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Essential Eight – The final four

Welcome back to this 3-part series on the Essential Eight Maturity Model (EEMM).
Previously we covered off on the Essential Eight overview and also the Essential Eight First Four. If you haven’t read these already it’s well worth checking them out.

In this article we will look at the Final Four strategies and how they help your business, there is a bit to take in so get yourself a coffee and put your calls on hold for a few minutes.

Restrict administrative privileges.

A key component of securing any environment it to ensure that user privileges are matched to the user’s role, and any privileged account is never used for daily duties such as checking emails or surfing the internet.
Why is this so important?
A user with administrative privileges has greater access to your systems, as such should that user have their accidentally install malware or have their account compromised then the attacker has greater access to cause damage.

How do you restrict privileges?
Here are a couple of quick tips:

  • Create service accounts for dedicated tasks.
  • Administrators should have 2 accounts, one for administration and one for daily use.
  • Look at the people within your company, look at their roles and assign an appropriate level of access to suit.
    Example: The Accounting team doesn’t need access to the Marketing team’s resources and vice versa.
  • Limit access for users to only what they need.
  • Audit your permissions on a regular basis. Make sure that the permissions are up to date and reflect that users role.

Patch operating systems.

Patching Operating Systems is a critical part of the EEMM. Any operating system that is not receiving the latest security patches exposes your environment for potential attackers.
All Operating System vendors (Windows, Mac OS, Unix, Linux) work tirelessly on ensuring that they are quick to address any new security vulnerability that is discovered. These updates are then made available to the public to help protect.
Your job as the business owner / manager is to ensure that your IT team is on top of installing the latest security patches.

A benefit of patching operating systems regularly is that you will also receive any new features and upgrades that are available.

**** It is imperative that any operating system that is no longer supported by the vendor is replaced immediately. ****

Any quality Managed Service Provider will have systems in place to push down the latest patches and monitor/remediate devices that aren’t up to date.

Multi-factor authentication.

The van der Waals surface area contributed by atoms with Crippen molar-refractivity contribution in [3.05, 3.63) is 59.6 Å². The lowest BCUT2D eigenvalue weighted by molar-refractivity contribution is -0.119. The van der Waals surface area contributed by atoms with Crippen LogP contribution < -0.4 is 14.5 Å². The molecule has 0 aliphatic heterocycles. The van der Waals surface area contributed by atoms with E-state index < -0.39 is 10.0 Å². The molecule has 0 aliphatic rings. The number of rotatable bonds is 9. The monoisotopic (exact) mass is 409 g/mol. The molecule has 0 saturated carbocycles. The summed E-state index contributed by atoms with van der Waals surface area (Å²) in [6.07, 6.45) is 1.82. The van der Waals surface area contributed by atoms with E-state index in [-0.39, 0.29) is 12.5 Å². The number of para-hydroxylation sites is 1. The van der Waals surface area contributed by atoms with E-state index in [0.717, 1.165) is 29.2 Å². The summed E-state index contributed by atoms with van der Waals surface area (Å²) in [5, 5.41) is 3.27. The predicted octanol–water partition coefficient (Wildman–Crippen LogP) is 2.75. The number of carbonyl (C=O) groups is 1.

Multi-factor authentication (MFA) is one of the cheapest and most effective methods of protecting your organisation. MFA provides an extra layer of security by requiring an additional code from a trusted device when users try to log in to a service.
MFA helps protect your team against brute force password attacks, which the normal username & password combination are very susceptible to.

What do you need to do?
Implement a change in your organisation to ensure that any internet facing service or software requires the use of multi-factor authentication.

If you don’t know what MFA is, check out our previous blog post about 2FA/MFA to get a better understanding

Regular backups.

This is an absolute MUST. If there is one thing you take out of this series of posts on the Essential Eight Maturity Model, it is the need for a robust Backup regime that follows the 3-2-1 rule and is regularly tested.

A question we are often asked is ‘What is a good backup regime and what should we be backing up?’. These questions are answered in further detail in the following article, but for the purposes of this article you should look at the following:

  • Backup any data that is crucial to the operation of your business.
  • Backups should follow the 3-2-1 rule – 3 backups, 2 different media types and one is offline.
  • No unprivileged account should have access to your backups/backup system.
  • Ensure you have a backup of your collaboration suite – Microsoft 365, Google Workspace so on.
  • Backups must be tested on a regular basis to ensure validity.
  • Backups should be encrypted.

Final thoughts.

Implementing the Essential Eight Maturity Model may seem daunting and a big task to tackle, but it doesn’t have to be. If you have a good understanding of your business and the systems that you use, then you are in a good position.
It may not be possible to implement the EEMM strategies all at once, so implement them in it stages and start with the ones that provide the best bang for buck in terms of time vs reward.

As always, starting is the biggest challenge. Don’t put this in the too hard basket – put some time aside and make it a priority.

The team at Runtime IT are here to help and can work with you to create a realistic implementation plan and timeline that suits your needs. Give us a call today.

Call today 1300 730 331

Author Daniel

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